The more I talk to people, the more I find that there is a lot of confusion over what exactly an essential oil is. Many people tell me that they are making essential oils at home, but the further we get into the conversation, I realize what they're actually talking about it infused oils. There is a huge difference between the two. With all the misinformation being spread across the internet, especially through social media sites like Facebook, it's easy for the average person to get confused. But once you know the difference, it will be simple to tell which is which. These are the basics:
Essential oils are highly aromatic, volatile oils (they readily evaporate at normal temperatures) produced by plants, and extracted by humans. Essential oils may be found in one or more plant parts: flowers, leaves, stems, and roots, as well as the occasional fruit (usually the peels or seeds are used, not the actual flesh of the fruit), depending on the plant.
The traditional definition for essential oils is "steam distilled volatile oils from plants", but that has been changing over the years. Some aromatherapists (like me) also include other types of extracts such as CO2 extracts and absolutes in the blanket term of "essential oils", to be used in aromatherapy. The things that are always true for essential oils is that they are aromatic and volatile, and their only ingredient is the oil itself. Some examples are lavender essential oil, jasmine absolute, and fresh ginger CO2 extract.
Essential oils are not something you can make at home without distillation equipment. The plants are heated in water, and the chemical constituents are carried in steam to a condenser where they are cooled and turn back into oil.
The image above to the left is a basic distillation setup. You might remember this from a science class. To the right is an Alembic still, commonly used in essential oil distillation.
Essential oils always need to be diluted before using on the skin.
Infused oils are carrier oils (non-volatile) infused with plant parts.
Carrier oils are thick oils extracted, usually by pressing, from plants. Seeds, nuts, and fruits are most commonly used, as for olive oil, almond oil, and coconut oil. The strength of a carrier oil's aroma depends on what oil it is, and how refined it is.
The carrier oils are then used as a solvent to extract beneficial chemical constituents from other plant parts. A good example is calendula oil, used in all Wunder Budder lip balms and salves.
These can easily be made at home using different methods, all of which the main idea is to soak the plants in the carrier oil long enough, and/or gently heat the oil long enough depending on the method used, for the oil to absorb its components.
An infused oil would be made up of two or more ingredients. In the case of our calendula oil, the main ingredients are apricot kernel oil, jojoba, and calendula flowers (along with a antioxidant from rosemary).
Infused oils may be used directly on the skin.
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I'm taking part in an Instagram Challenge called March Meet the Maker. Joanne Hawker started this challenge in 2016, but I only heard of it this year and jumped in late, just a couple days ago. Joanne set up each day with a different prompt, and makers share photos and stories related to that prompt. Today's prompt is "design process", and since this is my favorite part of my job, I wanted to share more than an Instagram post would allow.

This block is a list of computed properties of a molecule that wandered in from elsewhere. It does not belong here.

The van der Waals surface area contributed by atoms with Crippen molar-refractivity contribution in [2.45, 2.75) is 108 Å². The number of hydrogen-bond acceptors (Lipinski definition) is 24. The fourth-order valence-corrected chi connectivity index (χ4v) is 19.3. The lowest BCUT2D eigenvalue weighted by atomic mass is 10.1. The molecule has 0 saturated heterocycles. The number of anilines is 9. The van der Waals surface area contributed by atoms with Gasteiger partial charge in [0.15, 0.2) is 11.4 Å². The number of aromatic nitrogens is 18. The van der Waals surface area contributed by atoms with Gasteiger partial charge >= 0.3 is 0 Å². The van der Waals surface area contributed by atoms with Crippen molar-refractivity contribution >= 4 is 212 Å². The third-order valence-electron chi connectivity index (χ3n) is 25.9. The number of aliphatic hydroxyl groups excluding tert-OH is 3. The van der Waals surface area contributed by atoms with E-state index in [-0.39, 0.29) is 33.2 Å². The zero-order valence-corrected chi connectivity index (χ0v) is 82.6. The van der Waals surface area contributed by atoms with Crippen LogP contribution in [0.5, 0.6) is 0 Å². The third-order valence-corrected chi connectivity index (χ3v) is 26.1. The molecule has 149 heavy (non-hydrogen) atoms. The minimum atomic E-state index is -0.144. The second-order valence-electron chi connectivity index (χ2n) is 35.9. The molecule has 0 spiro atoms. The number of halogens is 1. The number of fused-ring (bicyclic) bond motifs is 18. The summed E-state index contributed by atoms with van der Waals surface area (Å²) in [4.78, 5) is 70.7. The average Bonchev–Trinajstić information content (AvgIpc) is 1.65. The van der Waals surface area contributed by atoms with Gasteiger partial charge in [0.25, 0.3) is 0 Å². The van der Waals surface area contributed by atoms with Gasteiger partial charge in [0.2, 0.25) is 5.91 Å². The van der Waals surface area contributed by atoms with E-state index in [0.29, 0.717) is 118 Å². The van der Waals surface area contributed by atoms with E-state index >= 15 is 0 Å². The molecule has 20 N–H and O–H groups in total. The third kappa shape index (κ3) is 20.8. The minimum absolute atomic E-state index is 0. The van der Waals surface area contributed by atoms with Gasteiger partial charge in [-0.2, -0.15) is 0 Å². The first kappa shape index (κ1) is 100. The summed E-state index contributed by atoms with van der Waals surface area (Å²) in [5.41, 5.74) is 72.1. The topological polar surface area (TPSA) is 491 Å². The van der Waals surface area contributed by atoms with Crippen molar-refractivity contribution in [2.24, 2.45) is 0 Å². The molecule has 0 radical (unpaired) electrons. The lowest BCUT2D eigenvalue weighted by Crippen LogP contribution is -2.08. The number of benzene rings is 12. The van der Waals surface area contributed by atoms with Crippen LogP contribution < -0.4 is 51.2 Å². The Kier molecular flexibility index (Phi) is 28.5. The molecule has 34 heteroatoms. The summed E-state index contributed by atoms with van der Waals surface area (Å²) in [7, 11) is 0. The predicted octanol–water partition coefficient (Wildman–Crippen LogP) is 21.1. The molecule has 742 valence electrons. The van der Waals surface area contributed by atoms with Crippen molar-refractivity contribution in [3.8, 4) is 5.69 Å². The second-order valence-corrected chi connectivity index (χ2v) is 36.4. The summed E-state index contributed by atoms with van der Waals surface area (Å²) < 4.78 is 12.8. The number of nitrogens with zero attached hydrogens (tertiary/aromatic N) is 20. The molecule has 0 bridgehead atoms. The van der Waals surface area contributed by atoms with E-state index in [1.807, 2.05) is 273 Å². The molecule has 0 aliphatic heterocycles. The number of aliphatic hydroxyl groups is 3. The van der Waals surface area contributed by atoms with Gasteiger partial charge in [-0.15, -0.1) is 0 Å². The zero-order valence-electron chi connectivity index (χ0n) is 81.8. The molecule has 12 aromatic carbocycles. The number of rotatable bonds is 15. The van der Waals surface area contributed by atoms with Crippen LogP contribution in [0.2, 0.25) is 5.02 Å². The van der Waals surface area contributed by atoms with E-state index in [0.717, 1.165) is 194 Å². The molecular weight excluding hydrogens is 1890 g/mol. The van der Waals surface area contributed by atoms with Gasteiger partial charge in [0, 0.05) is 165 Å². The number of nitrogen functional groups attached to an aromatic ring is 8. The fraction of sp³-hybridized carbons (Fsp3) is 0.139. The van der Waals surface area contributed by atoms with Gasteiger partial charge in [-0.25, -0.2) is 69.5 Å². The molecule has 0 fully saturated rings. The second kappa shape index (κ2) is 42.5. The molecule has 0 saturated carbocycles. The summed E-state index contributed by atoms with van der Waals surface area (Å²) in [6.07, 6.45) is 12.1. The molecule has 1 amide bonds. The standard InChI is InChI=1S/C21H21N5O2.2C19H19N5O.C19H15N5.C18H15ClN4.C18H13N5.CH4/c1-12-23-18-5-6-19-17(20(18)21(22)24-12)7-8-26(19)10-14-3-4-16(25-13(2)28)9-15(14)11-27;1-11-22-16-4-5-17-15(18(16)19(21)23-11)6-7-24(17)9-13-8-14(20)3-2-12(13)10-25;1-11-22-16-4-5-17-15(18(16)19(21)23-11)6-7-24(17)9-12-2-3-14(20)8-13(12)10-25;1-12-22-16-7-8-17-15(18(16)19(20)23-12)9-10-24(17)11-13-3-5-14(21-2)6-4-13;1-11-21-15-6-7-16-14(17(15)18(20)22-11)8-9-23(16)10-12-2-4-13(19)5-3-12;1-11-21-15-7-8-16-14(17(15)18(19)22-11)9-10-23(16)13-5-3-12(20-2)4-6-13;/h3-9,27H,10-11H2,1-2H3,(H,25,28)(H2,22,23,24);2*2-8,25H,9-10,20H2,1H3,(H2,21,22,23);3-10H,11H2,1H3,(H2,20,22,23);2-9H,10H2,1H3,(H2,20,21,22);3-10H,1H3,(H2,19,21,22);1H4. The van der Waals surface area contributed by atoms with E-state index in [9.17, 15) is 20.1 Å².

Each type of product I make has a slightly different design process, depending on whether it's a lip balm and I'm creating new scents, or it's an aromatherapy blend where the ingredients are therapeutic, or it's a limited edition body product that is completely new. But they all start the same - an idea. Usually followed by the question, "how can I make this scent with just natural ingredients?"
Two years ago, I was browsing in a bookstore, and I picked up a book on their bestsellers table. I liked the way the book looked and felt in my hands, and I made a split second decision to buy it just before they closed, completely unaware that what I felt was what the book was about - an item sparking joy in myself. The book was Marie Kondo's The Life-Changing Magic of Tidying Up
Though the KonMari Method is about following your heart, not necessarily your instincts, I'm so glad I picked up that book!
I love stuff. I love to collect things, especially old things. I love the memories they hold, the connections they remind me of, and the history they contain. I am comforted by always having useful things around in case I need them. It's rare I ever leave my house without a bag (although I do try to challenge myself sometimes).
Over the last couple of months, I've been joining new groups and meeting a lot of new people, especially other women in business. When asked what I do for work, I usually end up stumbling over my words a bit, unable to decide between a few different ways to answer.
I make lip balm is a good, basic answer but not the whole story.
I'm a herbalist* and aromatherapist and I make products is a better description of what I do, but it feels like I'm selling my brand short.
I own a small natural skincare and aromatherapy company is my favorite straightforward answer, but it's often met with questions like these:
"Like day creams and night creams?"
"Do you make under eye serums?"
"Do you have something for these wrinkles, haha?"